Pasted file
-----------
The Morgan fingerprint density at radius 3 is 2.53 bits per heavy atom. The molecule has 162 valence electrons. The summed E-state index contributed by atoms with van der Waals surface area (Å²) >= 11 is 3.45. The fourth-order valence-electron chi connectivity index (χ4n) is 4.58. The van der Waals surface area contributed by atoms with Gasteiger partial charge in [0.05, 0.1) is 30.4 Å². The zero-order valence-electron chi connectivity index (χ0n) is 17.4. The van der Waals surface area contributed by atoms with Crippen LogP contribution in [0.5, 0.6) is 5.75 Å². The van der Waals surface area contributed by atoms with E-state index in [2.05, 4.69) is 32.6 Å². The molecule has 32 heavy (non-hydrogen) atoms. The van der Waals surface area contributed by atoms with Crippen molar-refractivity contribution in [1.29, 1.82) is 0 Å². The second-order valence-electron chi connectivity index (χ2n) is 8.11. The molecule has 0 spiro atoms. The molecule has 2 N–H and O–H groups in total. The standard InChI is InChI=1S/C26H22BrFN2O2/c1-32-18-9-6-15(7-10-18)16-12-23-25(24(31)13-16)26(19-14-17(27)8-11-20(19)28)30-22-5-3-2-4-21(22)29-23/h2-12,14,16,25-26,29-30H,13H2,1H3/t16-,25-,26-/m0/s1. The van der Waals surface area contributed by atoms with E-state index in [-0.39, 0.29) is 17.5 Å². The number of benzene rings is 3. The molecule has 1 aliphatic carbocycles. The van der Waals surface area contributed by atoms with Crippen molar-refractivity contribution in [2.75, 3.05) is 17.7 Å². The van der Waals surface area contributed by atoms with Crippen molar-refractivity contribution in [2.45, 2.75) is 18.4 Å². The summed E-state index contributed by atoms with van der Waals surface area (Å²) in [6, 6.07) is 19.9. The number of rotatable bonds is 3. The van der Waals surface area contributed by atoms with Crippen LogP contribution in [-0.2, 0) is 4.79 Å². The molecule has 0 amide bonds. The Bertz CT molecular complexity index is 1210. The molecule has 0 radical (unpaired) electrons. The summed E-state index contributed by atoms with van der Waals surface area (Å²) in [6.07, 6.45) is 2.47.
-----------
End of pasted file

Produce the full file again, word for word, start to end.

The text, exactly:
The Morgan fingerprint density at radius 3 is 2.53 bits per heavy atom. The molecule has 162 valence electrons. The summed E-state index contributed by atoms with van der Waals surface area (Å²) >= 11 is 3.45. The fourth-order valence-electron chi connectivity index (χ4n) is 4.58. The van der Waals surface area contributed by atoms with Gasteiger partial charge in [0.05, 0.1) is 30.4 Å². The zero-order valence-electron chi connectivity index (χ0n) is 17.4. The van der Waals surface area contributed by atoms with Crippen LogP contribution in [0.5, 0.6) is 5.75 Å². The van der Waals surface area contributed by atoms with E-state index in [2.05, 4.69) is 32.6 Å². The molecule has 32 heavy (non-hydrogen) atoms. The van der Waals surface area contributed by atoms with Crippen molar-refractivity contribution in [1.29, 1.82) is 0 Å². The second-order valence-electron chi connectivity index (χ2n) is 8.11. The molecule has 0 spiro atoms. The molecule has 2 N–H and O–H groups in total. The standard InChI is InChI=1S/C26H22BrFN2O2/c1-32-18-9-6-15(7-10-18)16-12-23-25(24(31)13-16)26(19-14-17(27)8-11-20(19)28)30-22-5-3-2-4-21(22)29-23/h2-12,14,16,25-26,29-30H,13H2,1H3/t16-,25-,26-/m0/s1. The van der Waals surface area contributed by atoms with E-state index in [-0.39, 0.29) is 17.5 Å². The number of benzene rings is 3. The molecule has 1 aliphatic carbocycles. The van der Waals surface area contributed by atoms with Crippen molar-refractivity contribution in [2.75, 3.05) is 17.7 Å². The van der Waals surface area contributed by atoms with Crippen molar-refractivity contribution in [2.45, 2.75) is 18.4 Å². The summed E-state index contributed by atoms with van der Waals surface area (Å²) in [6, 6.07) is 19.9. The number of rotatable bonds is 3. The van der Waals surface area contributed by atoms with Crippen LogP contribution in [-0.2, 0) is 4.79 Å². The molecule has 0 amide bonds. The Bertz CT molecular complexity index is 1210. The molecule has 0 radical (unpaired) electrons. The summed E-state index contributed by atoms with van der Waals surface area (Å²) in [6.07, 6.45) is 2.47.